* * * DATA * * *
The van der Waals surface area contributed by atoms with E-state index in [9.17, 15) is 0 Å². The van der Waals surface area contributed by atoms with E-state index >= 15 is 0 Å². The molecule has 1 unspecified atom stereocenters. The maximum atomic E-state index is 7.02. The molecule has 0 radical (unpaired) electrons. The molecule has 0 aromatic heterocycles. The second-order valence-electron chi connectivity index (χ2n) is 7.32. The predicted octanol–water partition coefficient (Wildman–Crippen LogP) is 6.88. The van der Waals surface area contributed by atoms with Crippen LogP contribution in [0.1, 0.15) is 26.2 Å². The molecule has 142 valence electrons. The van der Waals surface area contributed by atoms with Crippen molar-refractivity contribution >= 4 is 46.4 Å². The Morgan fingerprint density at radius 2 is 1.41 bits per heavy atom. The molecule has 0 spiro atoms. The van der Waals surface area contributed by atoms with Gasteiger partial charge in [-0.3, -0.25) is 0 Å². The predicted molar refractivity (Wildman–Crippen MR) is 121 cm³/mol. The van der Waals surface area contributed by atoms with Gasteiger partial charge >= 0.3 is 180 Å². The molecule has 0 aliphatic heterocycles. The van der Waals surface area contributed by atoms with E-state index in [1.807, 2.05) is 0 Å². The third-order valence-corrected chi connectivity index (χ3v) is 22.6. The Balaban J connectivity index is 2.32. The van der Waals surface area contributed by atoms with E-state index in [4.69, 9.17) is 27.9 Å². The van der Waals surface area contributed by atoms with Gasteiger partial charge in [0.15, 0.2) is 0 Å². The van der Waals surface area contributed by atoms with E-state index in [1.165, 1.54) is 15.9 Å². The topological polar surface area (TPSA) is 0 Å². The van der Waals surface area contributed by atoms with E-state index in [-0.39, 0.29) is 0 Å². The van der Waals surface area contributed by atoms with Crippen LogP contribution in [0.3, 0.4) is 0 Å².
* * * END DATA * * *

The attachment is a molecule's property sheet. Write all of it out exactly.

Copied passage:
The van der Waals surface area contributed by atoms with E-state index in [9.17, 15) is 0 Å². The van der Waals surface area contributed by atoms with E-state index >= 15 is 0 Å². The molecule has 1 unspecified atom stereocenters. The maximum atomic E-state index is 7.02. The molecule has 0 radical (unpaired) electrons. The molecule has 0 aromatic heterocycles. The second-order valence-electron chi connectivity index (χ2n) is 7.32. The predicted octanol–water partition coefficient (Wildman–Crippen LogP) is 6.88. The van der Waals surface area contributed by atoms with Crippen LogP contribution in [0.1, 0.15) is 26.2 Å². The molecule has 142 valence electrons. The van der Waals surface area contributed by atoms with Crippen molar-refractivity contribution >= 4 is 46.4 Å². The Morgan fingerprint density at radius 2 is 1.41 bits per heavy atom. The molecule has 0 spiro atoms. The van der Waals surface area contributed by atoms with Gasteiger partial charge in [-0.3, -0.25) is 0 Å². The predicted molar refractivity (Wildman–Crippen MR) is 121 cm³/mol. The van der Waals surface area contributed by atoms with Gasteiger partial charge >= 0.3 is 180 Å². The molecule has 0 aliphatic heterocycles. The van der Waals surface area contributed by atoms with E-state index in [1.807, 2.05) is 0 Å². The third-order valence-corrected chi connectivity index (χ3v) is 22.6. The Balaban J connectivity index is 2.32. The van der Waals surface area contributed by atoms with E-state index in [4.69, 9.17) is 27.9 Å². The van der Waals surface area contributed by atoms with Gasteiger partial charge in [0.15, 0.2) is 0 Å². The van der Waals surface area contributed by atoms with E-state index in [1.165, 1.54) is 15.9 Å². The topological polar surface area (TPSA) is 0 Å². The van der Waals surface area contributed by atoms with E-state index in [-0.39, 0.29) is 0 Å². The van der Waals surface area contributed by atoms with Crippen LogP contribution in [0.3, 0.4) is 0 Å².